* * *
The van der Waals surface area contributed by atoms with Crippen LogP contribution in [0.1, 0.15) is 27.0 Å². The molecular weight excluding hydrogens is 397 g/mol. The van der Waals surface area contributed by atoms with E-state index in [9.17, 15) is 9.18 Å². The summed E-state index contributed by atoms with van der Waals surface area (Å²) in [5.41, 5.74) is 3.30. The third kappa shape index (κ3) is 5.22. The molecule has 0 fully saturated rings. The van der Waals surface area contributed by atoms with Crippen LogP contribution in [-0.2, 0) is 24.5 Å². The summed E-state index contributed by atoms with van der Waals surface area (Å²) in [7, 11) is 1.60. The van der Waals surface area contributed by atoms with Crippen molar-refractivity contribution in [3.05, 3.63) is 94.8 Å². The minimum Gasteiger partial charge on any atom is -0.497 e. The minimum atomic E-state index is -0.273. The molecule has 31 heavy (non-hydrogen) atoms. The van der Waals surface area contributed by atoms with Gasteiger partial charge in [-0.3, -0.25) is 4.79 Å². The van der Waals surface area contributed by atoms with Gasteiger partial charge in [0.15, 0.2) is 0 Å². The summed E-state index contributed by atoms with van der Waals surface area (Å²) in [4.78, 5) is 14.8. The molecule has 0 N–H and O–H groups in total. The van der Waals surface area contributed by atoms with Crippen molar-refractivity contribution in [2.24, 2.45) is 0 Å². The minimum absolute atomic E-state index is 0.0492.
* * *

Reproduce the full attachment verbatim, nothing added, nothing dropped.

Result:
The van der Waals surface area contributed by atoms with Crippen LogP contribution in [0.1, 0.15) is 27.0 Å². The molecular weight excluding hydrogens is 397 g/mol. The van der Waals surface area contributed by atoms with E-state index in [9.17, 15) is 9.18 Å². The summed E-state index contributed by atoms with van der Waals surface area (Å²) in [5.41, 5.74) is 3.30. The third kappa shape index (κ3) is 5.22. The molecule has 0 fully saturated rings. The van der Waals surface area contributed by atoms with Crippen LogP contribution in [-0.2, 0) is 24.5 Å². The summed E-state index contributed by atoms with van der Waals surface area (Å²) in [7, 11) is 1.60. The van der Waals surface area contributed by atoms with Crippen molar-refractivity contribution in [3.05, 3.63) is 94.8 Å². The minimum Gasteiger partial charge on any atom is -0.497 e. The minimum atomic E-state index is -0.273. The molecule has 31 heavy (non-hydrogen) atoms. The van der Waals surface area contributed by atoms with Gasteiger partial charge in [-0.3, -0.25) is 4.79 Å². The van der Waals surface area contributed by atoms with Gasteiger partial charge in [0.15, 0.2) is 0 Å². The summed E-state index contributed by atoms with van der Waals surface area (Å²) in [4.78, 5) is 14.8. The molecule has 0 N–H and O–H groups in total. The van der Waals surface area contributed by atoms with Crippen molar-refractivity contribution in [2.24, 2.45) is 0 Å². The minimum absolute atomic E-state index is 0.0492.